We are interested in using static geomodels to explore the impact of geological heterogeneities on various physical processes such as fluid flow, wave propagation and mechanical deformation. As all these processes are non-linear, a small geomodel perturbation may, in principle, have a relatively large impact on the physical response. Our goal is to understand which geological parameters have an impact for a given physical process. This paves the way for reducing geological uncertainty by solving inverse problems. In addressing these issues, we consider the complementarity between classical bottom-up approaches (which mainly defines model parameters based on prior geological knowledge) and the top-down approach (where spatial complexity emerges from the inverse process).

Restoration and Geomechanics

Geological structures originate from and exert a control on the mechanical evolution of the subsurface. This research line aims at defining new ways to assess the relations between the geometry and the stress state of the subsurface at different time scales.

At geological time scale, 3D structural restoration has implications for testing the structural consistency of 3D structural interpretations and for quantitative modeling of the paleo-geometry of basins and reservoirs. It can also provide guidelines to understand how strain localized and how fractures developed through time.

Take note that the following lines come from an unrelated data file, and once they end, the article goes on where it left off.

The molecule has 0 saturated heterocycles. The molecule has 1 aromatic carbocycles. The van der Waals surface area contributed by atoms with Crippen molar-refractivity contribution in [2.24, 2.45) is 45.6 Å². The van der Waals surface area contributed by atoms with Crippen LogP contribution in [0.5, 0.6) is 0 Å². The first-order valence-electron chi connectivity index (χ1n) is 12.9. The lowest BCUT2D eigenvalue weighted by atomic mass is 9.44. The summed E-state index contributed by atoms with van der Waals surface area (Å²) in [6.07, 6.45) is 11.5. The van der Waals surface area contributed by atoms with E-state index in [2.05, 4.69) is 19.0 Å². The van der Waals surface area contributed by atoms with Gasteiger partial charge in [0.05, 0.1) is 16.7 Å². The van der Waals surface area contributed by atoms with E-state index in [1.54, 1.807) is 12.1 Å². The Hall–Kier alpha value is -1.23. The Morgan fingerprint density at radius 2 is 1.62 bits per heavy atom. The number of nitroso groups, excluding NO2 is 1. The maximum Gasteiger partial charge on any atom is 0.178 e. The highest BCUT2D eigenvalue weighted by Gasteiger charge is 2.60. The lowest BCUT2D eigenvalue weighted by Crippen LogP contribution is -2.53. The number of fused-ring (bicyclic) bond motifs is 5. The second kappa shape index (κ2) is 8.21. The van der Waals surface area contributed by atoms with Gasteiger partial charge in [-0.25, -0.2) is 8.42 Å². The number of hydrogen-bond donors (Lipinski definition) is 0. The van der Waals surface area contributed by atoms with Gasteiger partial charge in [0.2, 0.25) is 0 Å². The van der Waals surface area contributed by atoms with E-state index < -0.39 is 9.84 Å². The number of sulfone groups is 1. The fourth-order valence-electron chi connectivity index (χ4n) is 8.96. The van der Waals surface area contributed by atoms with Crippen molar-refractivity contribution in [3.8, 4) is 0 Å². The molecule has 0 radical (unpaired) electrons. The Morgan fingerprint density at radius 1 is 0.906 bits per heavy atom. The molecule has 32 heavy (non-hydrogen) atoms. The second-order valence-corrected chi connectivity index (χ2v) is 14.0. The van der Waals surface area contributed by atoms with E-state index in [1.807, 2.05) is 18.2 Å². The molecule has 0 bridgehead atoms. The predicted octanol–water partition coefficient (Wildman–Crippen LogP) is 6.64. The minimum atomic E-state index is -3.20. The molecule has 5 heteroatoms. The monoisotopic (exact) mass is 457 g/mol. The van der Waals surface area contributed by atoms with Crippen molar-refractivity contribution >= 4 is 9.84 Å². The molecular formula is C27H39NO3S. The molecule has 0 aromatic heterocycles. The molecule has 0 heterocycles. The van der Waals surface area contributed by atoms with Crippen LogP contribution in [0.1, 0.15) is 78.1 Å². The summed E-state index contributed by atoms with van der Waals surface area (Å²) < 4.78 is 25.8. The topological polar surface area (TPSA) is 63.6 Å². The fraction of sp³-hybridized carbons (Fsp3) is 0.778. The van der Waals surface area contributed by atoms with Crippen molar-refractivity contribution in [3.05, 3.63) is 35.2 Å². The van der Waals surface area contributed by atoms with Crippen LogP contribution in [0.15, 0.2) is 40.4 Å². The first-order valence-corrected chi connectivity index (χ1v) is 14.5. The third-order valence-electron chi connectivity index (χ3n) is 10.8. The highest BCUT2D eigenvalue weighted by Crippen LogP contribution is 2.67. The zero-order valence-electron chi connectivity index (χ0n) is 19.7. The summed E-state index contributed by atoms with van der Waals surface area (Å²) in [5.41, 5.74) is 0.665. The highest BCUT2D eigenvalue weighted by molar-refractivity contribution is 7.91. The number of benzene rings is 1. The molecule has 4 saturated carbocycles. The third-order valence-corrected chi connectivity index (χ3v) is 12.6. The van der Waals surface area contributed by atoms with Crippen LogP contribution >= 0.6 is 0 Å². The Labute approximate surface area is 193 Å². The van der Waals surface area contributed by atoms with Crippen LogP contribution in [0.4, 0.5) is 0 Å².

At human and natural resource management time scale, this research aims at better using prior geological knowledge in stress predictions. This has implications for drilling operations and for modeling the generation or reactivation of fractures and faults due to variations of pore pressure and effective stress.


We are working on effective elastic medium computation for elastic wave propagation. Depending on the wave bandwidth, we have developed two codes to compute equivalent medium properties from fine-scale descriptions of the medium. We also look at new ways to appraise static geomodels from seismic data. this can be useful for veryfying the consistency of interpretations, and also to test the value of new seismic experiments in reducting geological uncertainty.


We generate different kinds of flow simulation grids (corner-point, unstructured control-volumes or unstructured CVFE grids) to model fluid flow in the subsurface using external flow simulators such as Schlumberger's Eclipse, Stanford's GPRS or Melbourne/ETH's CSMP++.  Ahead of the flow simulation, we also work on using connectivity information to characterize complex geologic media, e.g., using percolation theory.